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The Daily Tar Heel

NCSU Wins Funds to Study Crop Killers

North Carolina State University recently received a $2.6 million grant from the National Science Foundation to conduct research that could prevent billions of dollars in damage to U.S. crops.

The research will aim primarily at dealing with the genetics of parasites like nematodes and developing environmentally safe control methods to eliminate crop damage.

David Bird, N.C. State associate professor of plant pathology, said parasites affect more than 2,000 species of plants.

"There is a wide range of crops being damaged - from tobacco to sweet potatoes, and vegetables - it's virtually everything," Bird said.

By identifying and mapping the genes of living organisms, Bird said he hopes to better understand the genetics of nematodes and plants.

Nematodes cause plant infections responsible for about $3 billion in U.S. crop damage each year.

"Based on understanding the interactions, the goal is to find weak links in the host-parasite interactions that can be targeted for parasitic nematode control," Bird said.

He added that the current strategy of dealing with damaging organisms is using chemicals, but they are being withdrawn because of the hazards they pose to humans and the environment.

Julie Haigler, N.C. Department of Agriculture spokeswoman, said she favors designing environmentally safer controls than potentially toxic methods.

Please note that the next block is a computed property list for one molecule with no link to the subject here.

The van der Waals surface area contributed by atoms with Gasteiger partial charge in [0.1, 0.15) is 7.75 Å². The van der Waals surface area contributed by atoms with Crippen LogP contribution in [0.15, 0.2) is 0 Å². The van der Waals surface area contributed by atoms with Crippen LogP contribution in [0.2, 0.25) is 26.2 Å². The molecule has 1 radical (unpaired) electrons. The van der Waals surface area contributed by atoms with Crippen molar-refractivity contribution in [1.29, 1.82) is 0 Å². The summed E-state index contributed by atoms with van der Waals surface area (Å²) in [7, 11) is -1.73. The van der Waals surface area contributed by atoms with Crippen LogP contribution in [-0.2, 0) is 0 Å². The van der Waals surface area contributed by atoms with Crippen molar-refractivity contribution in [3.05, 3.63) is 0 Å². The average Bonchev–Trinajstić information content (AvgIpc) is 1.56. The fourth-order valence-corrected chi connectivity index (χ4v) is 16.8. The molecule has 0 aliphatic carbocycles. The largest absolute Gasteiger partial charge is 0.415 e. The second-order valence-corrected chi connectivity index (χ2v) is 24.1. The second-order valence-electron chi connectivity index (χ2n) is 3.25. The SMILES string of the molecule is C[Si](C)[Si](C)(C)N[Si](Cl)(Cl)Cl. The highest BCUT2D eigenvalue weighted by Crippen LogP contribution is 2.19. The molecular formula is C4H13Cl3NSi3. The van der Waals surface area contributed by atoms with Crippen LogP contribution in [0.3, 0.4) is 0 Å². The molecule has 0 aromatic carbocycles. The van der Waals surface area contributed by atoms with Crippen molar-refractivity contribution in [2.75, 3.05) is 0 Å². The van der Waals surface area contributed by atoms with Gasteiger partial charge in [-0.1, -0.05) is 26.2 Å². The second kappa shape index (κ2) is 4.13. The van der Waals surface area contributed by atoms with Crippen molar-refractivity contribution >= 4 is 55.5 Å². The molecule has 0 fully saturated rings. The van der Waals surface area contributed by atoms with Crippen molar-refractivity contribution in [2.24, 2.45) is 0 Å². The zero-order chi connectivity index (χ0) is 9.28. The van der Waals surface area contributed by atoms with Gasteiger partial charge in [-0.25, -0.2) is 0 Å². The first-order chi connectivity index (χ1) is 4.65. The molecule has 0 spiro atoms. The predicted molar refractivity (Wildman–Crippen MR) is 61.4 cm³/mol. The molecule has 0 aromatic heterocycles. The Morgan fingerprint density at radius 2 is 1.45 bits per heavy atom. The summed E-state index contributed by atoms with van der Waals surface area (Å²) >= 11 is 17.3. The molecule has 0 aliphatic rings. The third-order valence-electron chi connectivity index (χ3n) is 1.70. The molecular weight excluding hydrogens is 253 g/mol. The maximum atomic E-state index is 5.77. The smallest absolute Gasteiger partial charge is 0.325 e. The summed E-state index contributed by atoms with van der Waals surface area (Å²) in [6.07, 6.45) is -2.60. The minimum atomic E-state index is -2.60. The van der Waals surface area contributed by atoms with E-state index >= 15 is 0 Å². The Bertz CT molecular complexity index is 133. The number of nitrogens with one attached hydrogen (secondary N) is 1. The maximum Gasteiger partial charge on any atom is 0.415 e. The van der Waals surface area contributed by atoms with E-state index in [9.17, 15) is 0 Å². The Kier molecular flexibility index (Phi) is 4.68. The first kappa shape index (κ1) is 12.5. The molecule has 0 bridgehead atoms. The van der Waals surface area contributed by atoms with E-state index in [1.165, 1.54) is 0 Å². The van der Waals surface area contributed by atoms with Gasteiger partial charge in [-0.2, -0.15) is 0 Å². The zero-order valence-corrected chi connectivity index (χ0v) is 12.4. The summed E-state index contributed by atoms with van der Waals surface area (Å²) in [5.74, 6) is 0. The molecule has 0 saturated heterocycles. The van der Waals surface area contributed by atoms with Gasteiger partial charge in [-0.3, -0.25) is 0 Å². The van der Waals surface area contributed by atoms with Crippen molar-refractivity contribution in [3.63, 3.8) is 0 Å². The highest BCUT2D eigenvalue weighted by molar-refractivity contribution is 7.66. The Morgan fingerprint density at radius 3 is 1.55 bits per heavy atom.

"Anytime you are able to target the pest closely, it is better for everyone involved," Haigler said.

The grant is part of the NSF's Plant Genome Research Project, which studies the genetic structure and function of plants in conjunction with their role in agriculture, health and the environment.

In the past, the NSF has awarded multi-university grants, and although this grant is exclusively for N.C. State, Bird said there will be collaboration with other institutions.

Scientists at UNC-Chapel Hill, Santa Fe Institute and Washington University in St. Louis are participating in the research.

Edward Bissette, a N.C. tobacco farmer, said he favors the research because potentially it could save him both time and money.

"If they could eradicate the nematodes, it would save me $40,000 a year in chemicals."

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